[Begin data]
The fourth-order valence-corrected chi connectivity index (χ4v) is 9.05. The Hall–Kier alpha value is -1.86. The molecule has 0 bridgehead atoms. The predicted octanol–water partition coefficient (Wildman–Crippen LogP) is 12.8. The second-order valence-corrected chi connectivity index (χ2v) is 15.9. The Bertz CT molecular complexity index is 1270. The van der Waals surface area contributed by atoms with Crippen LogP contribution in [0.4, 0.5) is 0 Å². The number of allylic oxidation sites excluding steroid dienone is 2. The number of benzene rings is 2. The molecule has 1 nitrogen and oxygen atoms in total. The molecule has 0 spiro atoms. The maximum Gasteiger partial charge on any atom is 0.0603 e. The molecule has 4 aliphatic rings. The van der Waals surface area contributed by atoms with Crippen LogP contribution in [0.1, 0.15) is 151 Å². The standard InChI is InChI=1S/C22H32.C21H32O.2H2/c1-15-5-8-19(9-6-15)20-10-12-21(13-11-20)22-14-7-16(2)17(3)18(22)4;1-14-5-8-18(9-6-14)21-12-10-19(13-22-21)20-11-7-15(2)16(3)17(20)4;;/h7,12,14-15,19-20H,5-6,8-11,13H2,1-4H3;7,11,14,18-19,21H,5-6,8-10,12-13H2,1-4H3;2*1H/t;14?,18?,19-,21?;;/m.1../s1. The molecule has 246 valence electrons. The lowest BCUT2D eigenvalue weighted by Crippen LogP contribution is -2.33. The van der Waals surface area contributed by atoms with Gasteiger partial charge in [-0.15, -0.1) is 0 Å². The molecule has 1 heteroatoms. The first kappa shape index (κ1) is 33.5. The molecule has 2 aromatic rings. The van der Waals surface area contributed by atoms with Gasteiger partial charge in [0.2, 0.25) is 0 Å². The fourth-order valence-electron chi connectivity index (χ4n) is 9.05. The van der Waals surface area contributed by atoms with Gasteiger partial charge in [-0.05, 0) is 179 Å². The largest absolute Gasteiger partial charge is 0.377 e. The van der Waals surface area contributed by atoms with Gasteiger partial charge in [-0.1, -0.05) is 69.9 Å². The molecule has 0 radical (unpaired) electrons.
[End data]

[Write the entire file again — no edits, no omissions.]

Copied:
The fourth-order valence-corrected chi connectivity index (χ4v) is 9.05. The Hall–Kier alpha value is -1.86. The molecule has 0 bridgehead atoms. The predicted octanol–water partition coefficient (Wildman–Crippen LogP) is 12.8. The second-order valence-corrected chi connectivity index (χ2v) is 15.9. The Bertz CT molecular complexity index is 1270. The van der Waals surface area contributed by atoms with Crippen LogP contribution in [0.4, 0.5) is 0 Å². The number of allylic oxidation sites excluding steroid dienone is 2. The number of benzene rings is 2. The molecule has 1 nitrogen and oxygen atoms in total. The molecule has 0 spiro atoms. The maximum Gasteiger partial charge on any atom is 0.0603 e. The molecule has 4 aliphatic rings. The van der Waals surface area contributed by atoms with Crippen LogP contribution in [0.1, 0.15) is 151 Å². The standard InChI is InChI=1S/C22H32.C21H32O.2H2/c1-15-5-8-19(9-6-15)20-10-12-21(13-11-20)22-14-7-16(2)17(3)18(22)4;1-14-5-8-18(9-6-14)21-12-10-19(13-22-21)20-11-7-15(2)16(3)17(20)4;;/h7,12,14-15,19-20H,5-6,8-11,13H2,1-4H3;7,11,14,18-19,21H,5-6,8-10,12-13H2,1-4H3;2*1H/t;14?,18?,19-,21?;;/m.1../s1. The molecule has 246 valence electrons. The lowest BCUT2D eigenvalue weighted by Crippen LogP contribution is -2.33. The van der Waals surface area contributed by atoms with Gasteiger partial charge in [-0.15, -0.1) is 0 Å². The molecule has 1 heteroatoms. The first kappa shape index (κ1) is 33.5. The molecule has 2 aromatic rings. The van der Waals surface area contributed by atoms with Gasteiger partial charge in [0.2, 0.25) is 0 Å². The fourth-order valence-electron chi connectivity index (χ4n) is 9.05. The van der Waals surface area contributed by atoms with Gasteiger partial charge in [-0.05, 0) is 179 Å². The largest absolute Gasteiger partial charge is 0.377 e. The van der Waals surface area contributed by atoms with Gasteiger partial charge in [-0.1, -0.05) is 69.9 Å². The molecule has 0 radical (unpaired) electrons.